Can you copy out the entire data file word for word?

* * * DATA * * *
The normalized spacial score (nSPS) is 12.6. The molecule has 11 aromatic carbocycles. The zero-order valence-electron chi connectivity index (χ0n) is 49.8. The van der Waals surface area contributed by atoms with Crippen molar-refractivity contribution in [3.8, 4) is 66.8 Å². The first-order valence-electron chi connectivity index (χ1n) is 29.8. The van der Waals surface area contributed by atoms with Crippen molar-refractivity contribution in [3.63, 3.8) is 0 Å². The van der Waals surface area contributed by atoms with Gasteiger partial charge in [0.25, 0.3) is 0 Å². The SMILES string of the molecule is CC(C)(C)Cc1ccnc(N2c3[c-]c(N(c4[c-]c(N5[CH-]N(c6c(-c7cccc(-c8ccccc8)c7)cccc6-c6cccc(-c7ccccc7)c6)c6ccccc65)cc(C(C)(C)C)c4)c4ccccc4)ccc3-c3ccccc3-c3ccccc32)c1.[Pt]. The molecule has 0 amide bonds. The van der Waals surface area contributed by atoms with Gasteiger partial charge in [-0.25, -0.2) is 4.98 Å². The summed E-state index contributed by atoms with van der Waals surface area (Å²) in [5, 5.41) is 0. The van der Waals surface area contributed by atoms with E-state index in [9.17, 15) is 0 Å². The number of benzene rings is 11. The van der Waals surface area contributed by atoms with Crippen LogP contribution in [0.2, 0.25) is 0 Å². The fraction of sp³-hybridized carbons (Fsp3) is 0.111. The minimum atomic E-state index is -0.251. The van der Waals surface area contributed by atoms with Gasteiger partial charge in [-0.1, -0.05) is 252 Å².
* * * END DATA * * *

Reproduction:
The normalized spacial score (nSPS) is 12.6. The molecule has 11 aromatic carbocycles. The zero-order valence-electron chi connectivity index (χ0n) is 49.8. The van der Waals surface area contributed by atoms with Crippen molar-refractivity contribution in [3.8, 4) is 66.8 Å². The first-order valence-electron chi connectivity index (χ1n) is 29.8. The van der Waals surface area contributed by atoms with Crippen molar-refractivity contribution in [3.63, 3.8) is 0 Å². The van der Waals surface area contributed by atoms with Gasteiger partial charge in [0.25, 0.3) is 0 Å². The SMILES string of the molecule is CC(C)(C)Cc1ccnc(N2c3[c-]c(N(c4[c-]c(N5[CH-]N(c6c(-c7cccc(-c8ccccc8)c7)cccc6-c6cccc(-c7ccccc7)c6)c6ccccc65)cc(C(C)(C)C)c4)c4ccccc4)ccc3-c3ccccc3-c3ccccc32)c1.[Pt]. The molecule has 0 amide bonds. The van der Waals surface area contributed by atoms with Gasteiger partial charge in [-0.25, -0.2) is 4.98 Å². The summed E-state index contributed by atoms with van der Waals surface area (Å²) in [5, 5.41) is 0. The van der Waals surface area contributed by atoms with E-state index in [9.17, 15) is 0 Å². The number of benzene rings is 11. The van der Waals surface area contributed by atoms with Crippen LogP contribution in [0.2, 0.25) is 0 Å². The fraction of sp³-hybridized carbons (Fsp3) is 0.111. The minimum atomic E-state index is -0.251. The van der Waals surface area contributed by atoms with Gasteiger partial charge in [-0.1, -0.05) is 252 Å².